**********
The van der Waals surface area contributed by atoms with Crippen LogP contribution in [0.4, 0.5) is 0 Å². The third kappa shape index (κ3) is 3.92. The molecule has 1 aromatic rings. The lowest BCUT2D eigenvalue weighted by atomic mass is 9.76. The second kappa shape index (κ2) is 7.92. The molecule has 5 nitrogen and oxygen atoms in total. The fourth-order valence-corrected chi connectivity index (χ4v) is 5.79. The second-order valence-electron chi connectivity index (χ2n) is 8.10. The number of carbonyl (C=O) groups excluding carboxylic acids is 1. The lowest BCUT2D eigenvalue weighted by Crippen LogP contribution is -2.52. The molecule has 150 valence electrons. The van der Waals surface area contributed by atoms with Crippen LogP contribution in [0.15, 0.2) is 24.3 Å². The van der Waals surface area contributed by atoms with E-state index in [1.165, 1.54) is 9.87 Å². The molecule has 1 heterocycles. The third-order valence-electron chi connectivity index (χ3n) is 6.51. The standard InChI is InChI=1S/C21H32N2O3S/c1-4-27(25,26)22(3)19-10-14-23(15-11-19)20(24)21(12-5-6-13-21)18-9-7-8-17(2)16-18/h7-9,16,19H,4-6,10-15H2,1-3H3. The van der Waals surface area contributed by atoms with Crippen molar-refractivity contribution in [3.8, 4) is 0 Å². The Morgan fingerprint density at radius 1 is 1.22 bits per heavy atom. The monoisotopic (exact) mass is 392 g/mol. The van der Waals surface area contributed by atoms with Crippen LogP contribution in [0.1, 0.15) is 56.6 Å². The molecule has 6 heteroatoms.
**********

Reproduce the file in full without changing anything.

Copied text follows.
The van der Waals surface area contributed by atoms with Crippen LogP contribution in [0.4, 0.5) is 0 Å². The third kappa shape index (κ3) is 3.92. The molecule has 1 aromatic rings. The lowest BCUT2D eigenvalue weighted by atomic mass is 9.76. The second kappa shape index (κ2) is 7.92. The molecule has 5 nitrogen and oxygen atoms in total. The fourth-order valence-corrected chi connectivity index (χ4v) is 5.79. The second-order valence-electron chi connectivity index (χ2n) is 8.10. The number of carbonyl (C=O) groups excluding carboxylic acids is 1. The lowest BCUT2D eigenvalue weighted by Crippen LogP contribution is -2.52. The molecule has 150 valence electrons. The van der Waals surface area contributed by atoms with Crippen LogP contribution in [0.15, 0.2) is 24.3 Å². The van der Waals surface area contributed by atoms with E-state index in [1.165, 1.54) is 9.87 Å². The molecule has 1 heterocycles. The third-order valence-electron chi connectivity index (χ3n) is 6.51. The standard InChI is InChI=1S/C21H32N2O3S/c1-4-27(25,26)22(3)19-10-14-23(15-11-19)20(24)21(12-5-6-13-21)18-9-7-8-17(2)16-18/h7-9,16,19H,4-6,10-15H2,1-3H3. The van der Waals surface area contributed by atoms with Crippen molar-refractivity contribution in [3.8, 4) is 0 Å². The Morgan fingerprint density at radius 1 is 1.22 bits per heavy atom. The monoisotopic (exact) mass is 392 g/mol. The van der Waals surface area contributed by atoms with Crippen LogP contribution in [0.1, 0.15) is 56.6 Å². The molecule has 6 heteroatoms.